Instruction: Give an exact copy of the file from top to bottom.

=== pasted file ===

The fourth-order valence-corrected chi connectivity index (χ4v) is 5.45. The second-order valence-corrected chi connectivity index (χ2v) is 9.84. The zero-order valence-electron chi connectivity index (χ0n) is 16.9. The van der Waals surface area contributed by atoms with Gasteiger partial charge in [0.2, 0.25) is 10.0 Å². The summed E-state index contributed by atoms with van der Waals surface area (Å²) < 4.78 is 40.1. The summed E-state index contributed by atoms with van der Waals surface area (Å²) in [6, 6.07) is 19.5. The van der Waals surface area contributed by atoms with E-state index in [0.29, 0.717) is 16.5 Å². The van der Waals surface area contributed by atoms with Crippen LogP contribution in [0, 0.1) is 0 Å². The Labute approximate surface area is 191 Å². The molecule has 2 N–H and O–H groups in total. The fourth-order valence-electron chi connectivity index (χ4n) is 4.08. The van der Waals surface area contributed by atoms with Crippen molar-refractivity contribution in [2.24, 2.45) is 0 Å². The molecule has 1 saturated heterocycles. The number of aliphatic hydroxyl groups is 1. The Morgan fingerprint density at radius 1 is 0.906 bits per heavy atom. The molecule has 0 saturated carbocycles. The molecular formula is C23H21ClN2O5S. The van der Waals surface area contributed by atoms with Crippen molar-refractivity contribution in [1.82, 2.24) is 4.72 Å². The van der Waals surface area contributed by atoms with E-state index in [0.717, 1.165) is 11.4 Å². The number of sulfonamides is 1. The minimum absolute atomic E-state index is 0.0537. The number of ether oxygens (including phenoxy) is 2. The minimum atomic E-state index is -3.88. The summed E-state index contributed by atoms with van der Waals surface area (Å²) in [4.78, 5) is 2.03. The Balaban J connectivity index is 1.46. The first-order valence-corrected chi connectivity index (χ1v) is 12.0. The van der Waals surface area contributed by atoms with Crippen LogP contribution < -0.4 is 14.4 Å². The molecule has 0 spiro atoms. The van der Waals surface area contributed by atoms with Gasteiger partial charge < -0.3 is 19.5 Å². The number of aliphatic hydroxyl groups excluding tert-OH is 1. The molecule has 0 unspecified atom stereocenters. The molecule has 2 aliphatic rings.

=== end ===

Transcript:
The fourth-order valence-corrected chi connectivity index (χ4v) is 5.45. The second-order valence-corrected chi connectivity index (χ2v) is 9.84. The zero-order valence-electron chi connectivity index (χ0n) is 16.9. The van der Waals surface area contributed by atoms with Gasteiger partial charge in [0.2, 0.25) is 10.0 Å². The summed E-state index contributed by atoms with van der Waals surface area (Å²) < 4.78 is 40.1. The summed E-state index contributed by atoms with van der Waals surface area (Å²) in [6, 6.07) is 19.5. The van der Waals surface area contributed by atoms with E-state index in [0.29, 0.717) is 16.5 Å². The van der Waals surface area contributed by atoms with Crippen LogP contribution in [0, 0.1) is 0 Å². The Labute approximate surface area is 191 Å². The molecule has 2 N–H and O–H groups in total. The fourth-order valence-electron chi connectivity index (χ4n) is 4.08. The van der Waals surface area contributed by atoms with Crippen molar-refractivity contribution in [2.24, 2.45) is 0 Å². The molecule has 1 saturated heterocycles. The number of aliphatic hydroxyl groups is 1. The Morgan fingerprint density at radius 1 is 0.906 bits per heavy atom. The molecule has 0 saturated carbocycles. The molecular formula is C23H21ClN2O5S. The van der Waals surface area contributed by atoms with Crippen molar-refractivity contribution in [1.82, 2.24) is 4.72 Å². The van der Waals surface area contributed by atoms with E-state index in [0.717, 1.165) is 11.4 Å². The number of sulfonamides is 1. The minimum absolute atomic E-state index is 0.0537. The number of ether oxygens (including phenoxy) is 2. The minimum atomic E-state index is -3.88. The summed E-state index contributed by atoms with van der Waals surface area (Å²) in [4.78, 5) is 2.03. The Balaban J connectivity index is 1.46. The first-order valence-corrected chi connectivity index (χ1v) is 12.0. The van der Waals surface area contributed by atoms with Crippen LogP contribution < -0.4 is 14.4 Å². The molecule has 0 spiro atoms. The van der Waals surface area contributed by atoms with Gasteiger partial charge < -0.3 is 19.5 Å². The number of aliphatic hydroxyl groups excluding tert-OH is 1. The molecule has 0 unspecified atom stereocenters. The molecule has 2 aliphatic rings.